Boomkat Product Review:
Italian DJ and producer José Manuel explores the potential of the Tammorra, a traditional Campanian drum, on his second solo album. The result is hypnotizing set of pagan folk ritual electronics - unique stuff.
Not to be confused with a basic tamborine, the Tammorra is made from a circle of wood and skinned with goat or sheepskin. In the Italian Campania region it was used during rituals and ceremonies; by using the drum, it supposedly channeled magic through the mind and body, assisting dancers with uncontrolled movement. Using this instrument as the root of the album, Manuel looked to folk tales from Naples that told of the Janara, a type of witch, to flesh out his concept.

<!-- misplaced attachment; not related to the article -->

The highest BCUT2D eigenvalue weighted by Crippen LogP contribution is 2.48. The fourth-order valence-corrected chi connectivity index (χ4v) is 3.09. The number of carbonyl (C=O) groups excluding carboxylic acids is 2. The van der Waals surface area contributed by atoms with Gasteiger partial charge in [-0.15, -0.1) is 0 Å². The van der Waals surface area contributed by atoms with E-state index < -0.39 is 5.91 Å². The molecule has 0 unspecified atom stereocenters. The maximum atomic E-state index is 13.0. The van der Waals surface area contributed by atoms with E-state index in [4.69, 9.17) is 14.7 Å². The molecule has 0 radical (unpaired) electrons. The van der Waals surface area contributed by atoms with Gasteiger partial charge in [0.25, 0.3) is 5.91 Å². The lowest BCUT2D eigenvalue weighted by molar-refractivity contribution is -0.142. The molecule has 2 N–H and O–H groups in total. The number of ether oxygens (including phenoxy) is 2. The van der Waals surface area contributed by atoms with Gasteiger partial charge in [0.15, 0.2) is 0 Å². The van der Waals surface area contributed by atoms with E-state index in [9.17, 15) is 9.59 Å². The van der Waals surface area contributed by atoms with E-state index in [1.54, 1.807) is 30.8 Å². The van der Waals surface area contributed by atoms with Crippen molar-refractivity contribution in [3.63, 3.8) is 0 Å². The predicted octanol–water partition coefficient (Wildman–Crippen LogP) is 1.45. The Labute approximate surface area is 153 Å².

He asked friends from Southern Italy, where the legends emerged, to pen lyrics, and asked others to voice them on the record. So "Janara" represents a collaboration between Manuel and Southern Italy, in a way, as he explores history, bringing these ideas into the present. The productions are electronic, but never dip into anything that might resemble mainstream techno. Rather Manuel uses electronic elements to serve as a backdrop for windswept forest folk and witchy vocal ambience.
The album works best when its elements coalesce into a sound that defies categorization. 'Terror' sounds like the "Midsommar" soundtrack that never was, with rolling percussion from the Tammorra and chiming string loops, accompanied by a vocal that sounds half pop and half naked pagan ritual. 'Cumana Sibilla' is almost vintage electro pop, but is so spooky (that DRUM) that it sounds more "Rosemary's Baby" than Visage. If this had been released in the mid-1970s, it'd have been reissued on Finders Keepers by now.